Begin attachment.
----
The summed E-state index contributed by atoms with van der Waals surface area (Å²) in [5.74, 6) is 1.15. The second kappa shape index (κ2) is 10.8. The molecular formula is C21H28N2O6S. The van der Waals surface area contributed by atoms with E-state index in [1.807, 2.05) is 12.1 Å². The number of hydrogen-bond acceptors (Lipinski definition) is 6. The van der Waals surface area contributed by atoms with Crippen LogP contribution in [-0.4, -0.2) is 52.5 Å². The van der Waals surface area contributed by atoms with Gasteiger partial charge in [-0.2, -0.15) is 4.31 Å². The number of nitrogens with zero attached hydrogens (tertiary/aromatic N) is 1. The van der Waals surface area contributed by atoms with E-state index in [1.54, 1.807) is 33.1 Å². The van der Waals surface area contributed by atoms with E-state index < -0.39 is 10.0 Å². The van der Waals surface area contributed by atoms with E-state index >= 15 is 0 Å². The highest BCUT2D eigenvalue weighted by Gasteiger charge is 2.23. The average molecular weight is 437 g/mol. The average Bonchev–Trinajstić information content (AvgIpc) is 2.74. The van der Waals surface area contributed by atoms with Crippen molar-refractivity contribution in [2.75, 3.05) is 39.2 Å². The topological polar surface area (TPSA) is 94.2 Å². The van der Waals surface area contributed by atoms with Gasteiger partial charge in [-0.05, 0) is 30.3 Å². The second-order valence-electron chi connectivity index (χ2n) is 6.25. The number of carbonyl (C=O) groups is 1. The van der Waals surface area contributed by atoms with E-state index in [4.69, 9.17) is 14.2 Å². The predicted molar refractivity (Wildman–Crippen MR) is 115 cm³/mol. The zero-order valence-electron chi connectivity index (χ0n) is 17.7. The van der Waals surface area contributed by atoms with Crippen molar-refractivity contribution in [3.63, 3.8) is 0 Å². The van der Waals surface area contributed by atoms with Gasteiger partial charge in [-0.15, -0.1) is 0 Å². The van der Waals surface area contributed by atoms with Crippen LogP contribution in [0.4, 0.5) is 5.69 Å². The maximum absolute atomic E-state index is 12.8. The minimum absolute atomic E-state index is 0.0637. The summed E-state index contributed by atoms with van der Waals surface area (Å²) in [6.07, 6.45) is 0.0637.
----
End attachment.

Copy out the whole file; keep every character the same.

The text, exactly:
The summed E-state index contributed by atoms with van der Waals surface area (Å²) in [5.74, 6) is 1.15. The second kappa shape index (κ2) is 10.8. The molecular formula is C21H28N2O6S. The van der Waals surface area contributed by atoms with E-state index in [1.807, 2.05) is 12.1 Å². The number of hydrogen-bond acceptors (Lipinski definition) is 6. The van der Waals surface area contributed by atoms with Crippen LogP contribution in [-0.4, -0.2) is 52.5 Å². The van der Waals surface area contributed by atoms with Gasteiger partial charge in [-0.2, -0.15) is 4.31 Å². The number of nitrogens with zero attached hydrogens (tertiary/aromatic N) is 1. The van der Waals surface area contributed by atoms with E-state index in [1.54, 1.807) is 33.1 Å². The van der Waals surface area contributed by atoms with E-state index < -0.39 is 10.0 Å². The van der Waals surface area contributed by atoms with E-state index >= 15 is 0 Å². The highest BCUT2D eigenvalue weighted by Gasteiger charge is 2.23. The average molecular weight is 437 g/mol. The average Bonchev–Trinajstić information content (AvgIpc) is 2.74. The van der Waals surface area contributed by atoms with Crippen molar-refractivity contribution in [2.75, 3.05) is 39.2 Å². The topological polar surface area (TPSA) is 94.2 Å². The van der Waals surface area contributed by atoms with Gasteiger partial charge in [-0.05, 0) is 30.3 Å². The second-order valence-electron chi connectivity index (χ2n) is 6.25. The number of carbonyl (C=O) groups is 1. The van der Waals surface area contributed by atoms with E-state index in [4.69, 9.17) is 14.2 Å². The predicted molar refractivity (Wildman–Crippen MR) is 115 cm³/mol. The zero-order valence-electron chi connectivity index (χ0n) is 17.7. The van der Waals surface area contributed by atoms with Crippen molar-refractivity contribution in [3.63, 3.8) is 0 Å². The van der Waals surface area contributed by atoms with Gasteiger partial charge in [-0.15, -0.1) is 0 Å². The van der Waals surface area contributed by atoms with Crippen LogP contribution in [0.4, 0.5) is 5.69 Å². The maximum absolute atomic E-state index is 12.8. The minimum absolute atomic E-state index is 0.0637. The summed E-state index contributed by atoms with van der Waals surface area (Å²) in [6.07, 6.45) is 0.0637.